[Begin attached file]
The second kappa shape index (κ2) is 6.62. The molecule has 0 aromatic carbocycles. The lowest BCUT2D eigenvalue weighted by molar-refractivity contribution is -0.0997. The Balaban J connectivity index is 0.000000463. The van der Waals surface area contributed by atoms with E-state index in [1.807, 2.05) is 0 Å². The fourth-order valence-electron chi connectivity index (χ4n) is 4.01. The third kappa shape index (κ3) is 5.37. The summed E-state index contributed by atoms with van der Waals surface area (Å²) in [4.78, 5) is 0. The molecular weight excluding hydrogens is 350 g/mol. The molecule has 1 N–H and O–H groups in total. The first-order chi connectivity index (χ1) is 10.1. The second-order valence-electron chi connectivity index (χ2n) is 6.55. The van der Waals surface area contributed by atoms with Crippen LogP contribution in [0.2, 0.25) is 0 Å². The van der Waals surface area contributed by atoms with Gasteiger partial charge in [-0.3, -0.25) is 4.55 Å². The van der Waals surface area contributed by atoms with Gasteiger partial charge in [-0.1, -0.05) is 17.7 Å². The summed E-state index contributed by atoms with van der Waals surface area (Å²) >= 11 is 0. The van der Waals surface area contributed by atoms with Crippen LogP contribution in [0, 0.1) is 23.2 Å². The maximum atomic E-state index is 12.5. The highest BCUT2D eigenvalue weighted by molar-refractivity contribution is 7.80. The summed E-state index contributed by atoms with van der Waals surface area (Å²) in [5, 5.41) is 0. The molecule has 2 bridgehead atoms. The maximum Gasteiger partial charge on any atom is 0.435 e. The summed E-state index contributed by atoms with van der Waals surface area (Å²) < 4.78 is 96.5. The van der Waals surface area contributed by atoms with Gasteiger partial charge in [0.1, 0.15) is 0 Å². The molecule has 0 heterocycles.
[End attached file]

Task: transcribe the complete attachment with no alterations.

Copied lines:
The second kappa shape index (κ2) is 6.62. The molecule has 0 aromatic carbocycles. The lowest BCUT2D eigenvalue weighted by molar-refractivity contribution is -0.0997. The Balaban J connectivity index is 0.000000463. The van der Waals surface area contributed by atoms with E-state index in [1.807, 2.05) is 0 Å². The fourth-order valence-electron chi connectivity index (χ4n) is 4.01. The third kappa shape index (κ3) is 5.37. The summed E-state index contributed by atoms with van der Waals surface area (Å²) in [4.78, 5) is 0. The molecular weight excluding hydrogens is 350 g/mol. The molecule has 1 N–H and O–H groups in total. The first-order chi connectivity index (χ1) is 10.1. The second-order valence-electron chi connectivity index (χ2n) is 6.55. The van der Waals surface area contributed by atoms with Crippen LogP contribution in [0.2, 0.25) is 0 Å². The van der Waals surface area contributed by atoms with Gasteiger partial charge in [-0.3, -0.25) is 4.55 Å². The van der Waals surface area contributed by atoms with Gasteiger partial charge in [-0.1, -0.05) is 17.7 Å². The summed E-state index contributed by atoms with van der Waals surface area (Å²) >= 11 is 0. The van der Waals surface area contributed by atoms with Crippen LogP contribution in [0, 0.1) is 23.2 Å². The maximum atomic E-state index is 12.5. The highest BCUT2D eigenvalue weighted by molar-refractivity contribution is 7.80. The summed E-state index contributed by atoms with van der Waals surface area (Å²) in [5, 5.41) is 0. The molecule has 2 bridgehead atoms. The maximum Gasteiger partial charge on any atom is 0.435 e. The summed E-state index contributed by atoms with van der Waals surface area (Å²) < 4.78 is 96.5. The van der Waals surface area contributed by atoms with Gasteiger partial charge in [0.1, 0.15) is 0 Å². The molecule has 0 heterocycles.